Writing this post has helped me forgive past attitudes, accept present consequences, and commit to radical self-care. It is a hard-won victory, and a long time coming.

I know there are others that have struggled, are struggling. Won’t you share your stories?

Image via Shutterstock and LiveScience

A Letter a Day Keeps the Lonely Away

What is it about a letter?

letters

A letter is, prima fascie, a way to communicate information across distance. An old-fashioned way that we have, for the most part, tossed aside for the faster methods like emailing, phoning, and texting.

And yet, letters remain. When we receive one, we get a jolt of energy, a little hug of happiness that lets us know someone was thinking of us and took the time to tell us so. We don’t usually get that from email. Why is that?

Letters require effort.

  • You have to either keep an inventory of stationery, envelopes, and stamps and keep up with the rampant postage changes, or you make a special trip to purchase them.
  • You need to write your message in your best handwriting.
  • You need to know where to find the nearest blue USPS mailbox, or make a trip to the post office.

And all for something that could be relayed instantly, free of charge, through your own computer. Why do we do it?

A Little Story

When I was traveling westward across the U.S., I made a list of people with their addresses that I wanted to send a letter or postcard to, and I got to most of them. I did the same thing while in Asia, even though it seemed like the postcard-sellers there had all decided to hide from me.

Then when I finally landed in Portland, I wanted to keep writing these letters, but I made myself stop. It felt like a distraction, a way of procrastinating by wanting to send encouragement, positivity, and care to far-flung friends and family, when what I most needed was to give it to myself.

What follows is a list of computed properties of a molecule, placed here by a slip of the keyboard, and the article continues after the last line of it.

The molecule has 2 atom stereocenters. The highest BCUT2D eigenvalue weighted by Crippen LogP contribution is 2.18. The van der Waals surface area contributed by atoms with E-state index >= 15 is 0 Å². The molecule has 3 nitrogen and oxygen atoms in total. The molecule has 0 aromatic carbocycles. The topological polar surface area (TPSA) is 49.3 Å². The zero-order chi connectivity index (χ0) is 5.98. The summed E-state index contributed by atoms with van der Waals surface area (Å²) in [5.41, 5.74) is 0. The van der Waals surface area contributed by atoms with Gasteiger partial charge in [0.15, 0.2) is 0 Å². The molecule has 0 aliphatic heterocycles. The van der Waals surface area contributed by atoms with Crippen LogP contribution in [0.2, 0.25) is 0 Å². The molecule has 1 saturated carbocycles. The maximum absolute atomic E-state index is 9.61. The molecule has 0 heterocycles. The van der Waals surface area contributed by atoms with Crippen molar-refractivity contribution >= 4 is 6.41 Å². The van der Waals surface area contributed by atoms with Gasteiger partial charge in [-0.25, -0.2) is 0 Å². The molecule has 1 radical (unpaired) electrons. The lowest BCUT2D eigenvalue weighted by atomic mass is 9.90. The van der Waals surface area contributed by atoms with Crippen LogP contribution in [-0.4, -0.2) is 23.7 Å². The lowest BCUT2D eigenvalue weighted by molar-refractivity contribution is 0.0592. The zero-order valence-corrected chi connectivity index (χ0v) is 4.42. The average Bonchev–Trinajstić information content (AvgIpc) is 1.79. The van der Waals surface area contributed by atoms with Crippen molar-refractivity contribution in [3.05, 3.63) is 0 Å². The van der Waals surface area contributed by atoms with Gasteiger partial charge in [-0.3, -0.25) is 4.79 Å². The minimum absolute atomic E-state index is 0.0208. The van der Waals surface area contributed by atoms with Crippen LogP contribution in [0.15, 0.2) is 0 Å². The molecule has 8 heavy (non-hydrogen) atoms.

So I stopped writing letters for two weeks.

What did I gain from this?

What did I lose?

Lessons on Self-Denial

It did allow me to focus on tasks that needed attention: apartment-hunting, soul-searching, life-recalibrating. It did this by holding onto that energy that wanted to go out, and redirecting it in, forcing myself to absorb the now, the here, instead of imagining or regretting the there, the then.

This was a good exercise, but I think it’s served its purpose. I learned that frittering away so much energy in those short bursts was taking away from my ability to focus on and enjoy where I am in this moment.

Writing letters is part of “who I am,” but I was letting it become an excuse for dodging that big bullet, the one with my name on it that says Destiny.

You Control Your Own Destiny

When I put things back in perspective, ‘Who I Am’ does need to write letters, especially in my current situation, where I don’t know many people close by, and many dear friends live worlds apart. A letter dispatched connects me to them and makes me feel less lonely. Denying myself the pleasure of this activity was useful for a term but then ended up making me feel isolated.

Like a dieter denying herself any sweets at all, it was unsustainable! So I am back  writing letters, but now aware of my penchant for using this good activity as a shield for not making progress on something bigger and scarier.

 

Have you noticed any habits that are good to start but end up becoming harmful? Are you using something as a shield for not doing something else? Something to ponder… and share with others in the comments!

 

Images via Just Ramblin’ and DeanandAngella